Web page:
Richard F. Weber

On Sunday, March 21, I decided to take myself on an “Artist’s Date” (see Julia Cameron’s The Artist’s Way for info on that concept) and go see the Florentine Opera’s Elmer Gantry at the Marcus Center. It was wonderful, although I did decide that the title character and the baritone portraying him bore a strong resemblance to Don Draper of Mad Men.

When I returned home, my husband told me that a private investigator had swung by to see if I have heard from Richard Weber. Richard is an organist and choral director who I have known for about 25 years now. I first met him at Calvary Presbyterian Church on 11th & Wisconsin, and when I returned to Milwaukee, at Bethlehem Lutheran Church. He has been a great source of wisdom (musical and political) and humor (ditto) for me for this time, as well as a source of some income for both me and my students who I have sent his way for Christmas and Easter gigs.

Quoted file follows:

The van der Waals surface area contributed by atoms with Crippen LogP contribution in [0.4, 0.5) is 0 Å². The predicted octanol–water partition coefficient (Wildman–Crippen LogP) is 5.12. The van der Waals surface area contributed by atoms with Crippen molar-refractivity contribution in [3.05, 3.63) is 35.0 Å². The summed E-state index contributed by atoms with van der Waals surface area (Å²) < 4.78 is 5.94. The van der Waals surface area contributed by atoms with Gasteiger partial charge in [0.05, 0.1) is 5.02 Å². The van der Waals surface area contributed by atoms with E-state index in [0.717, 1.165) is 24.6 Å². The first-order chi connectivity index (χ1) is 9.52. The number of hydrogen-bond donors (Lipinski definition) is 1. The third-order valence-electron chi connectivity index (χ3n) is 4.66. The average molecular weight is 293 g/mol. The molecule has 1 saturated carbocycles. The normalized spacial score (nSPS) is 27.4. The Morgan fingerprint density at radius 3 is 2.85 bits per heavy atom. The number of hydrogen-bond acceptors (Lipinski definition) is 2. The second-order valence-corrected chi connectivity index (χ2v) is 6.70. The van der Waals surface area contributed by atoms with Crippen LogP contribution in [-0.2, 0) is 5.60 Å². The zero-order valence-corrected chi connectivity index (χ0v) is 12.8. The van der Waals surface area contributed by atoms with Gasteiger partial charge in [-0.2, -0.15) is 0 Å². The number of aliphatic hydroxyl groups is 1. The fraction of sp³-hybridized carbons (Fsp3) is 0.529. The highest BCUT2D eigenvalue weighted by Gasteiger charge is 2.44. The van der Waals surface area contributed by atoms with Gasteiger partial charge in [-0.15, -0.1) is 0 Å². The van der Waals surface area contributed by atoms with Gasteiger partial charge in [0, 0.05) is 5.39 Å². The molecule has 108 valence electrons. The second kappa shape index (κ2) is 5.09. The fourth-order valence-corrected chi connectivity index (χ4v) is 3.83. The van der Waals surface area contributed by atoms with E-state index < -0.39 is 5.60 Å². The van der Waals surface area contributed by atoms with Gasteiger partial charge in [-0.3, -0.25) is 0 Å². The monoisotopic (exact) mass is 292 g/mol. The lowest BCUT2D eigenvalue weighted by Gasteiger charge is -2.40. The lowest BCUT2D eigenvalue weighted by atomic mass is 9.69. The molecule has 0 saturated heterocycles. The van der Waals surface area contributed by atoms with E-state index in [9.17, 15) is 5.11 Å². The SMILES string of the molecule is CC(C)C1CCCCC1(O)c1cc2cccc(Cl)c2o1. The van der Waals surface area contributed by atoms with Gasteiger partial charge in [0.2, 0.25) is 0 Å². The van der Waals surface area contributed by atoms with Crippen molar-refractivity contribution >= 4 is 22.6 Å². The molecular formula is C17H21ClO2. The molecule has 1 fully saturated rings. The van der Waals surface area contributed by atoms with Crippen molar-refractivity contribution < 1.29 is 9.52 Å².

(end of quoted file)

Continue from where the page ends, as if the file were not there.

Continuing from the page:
I spoke to Richard last on January 2 of this year, and he told me that he had left Beth Luth and was going to be working at St. Stanislaus on the South Side. He sounded very upbeat and eager about this new job. Apparently, that was one of the last conversations anyone has had with him. He has not been seen at his apartment nor at St. Stan’s since January 4, which is when they gave him a check… which has not been cashed.

I’m very concerned about Richard. His 70th birthday is this Friday and I’m hoping that we hear from him soon; or at least hear something.

3 thoughts on “Richard F. Weber

  1. Richard was, and continues to be, a source of musical, political and personal inspiration to me as well. My last contact with him was by email, or snail mail. I hope Richard knows how much the Milwaukee music community (and beyond!) cares about him and wants him to get back in contact with us! There's nothing we'd all like more than to wish him a Happy 70th Birthday tomorrow, in person, preferably!

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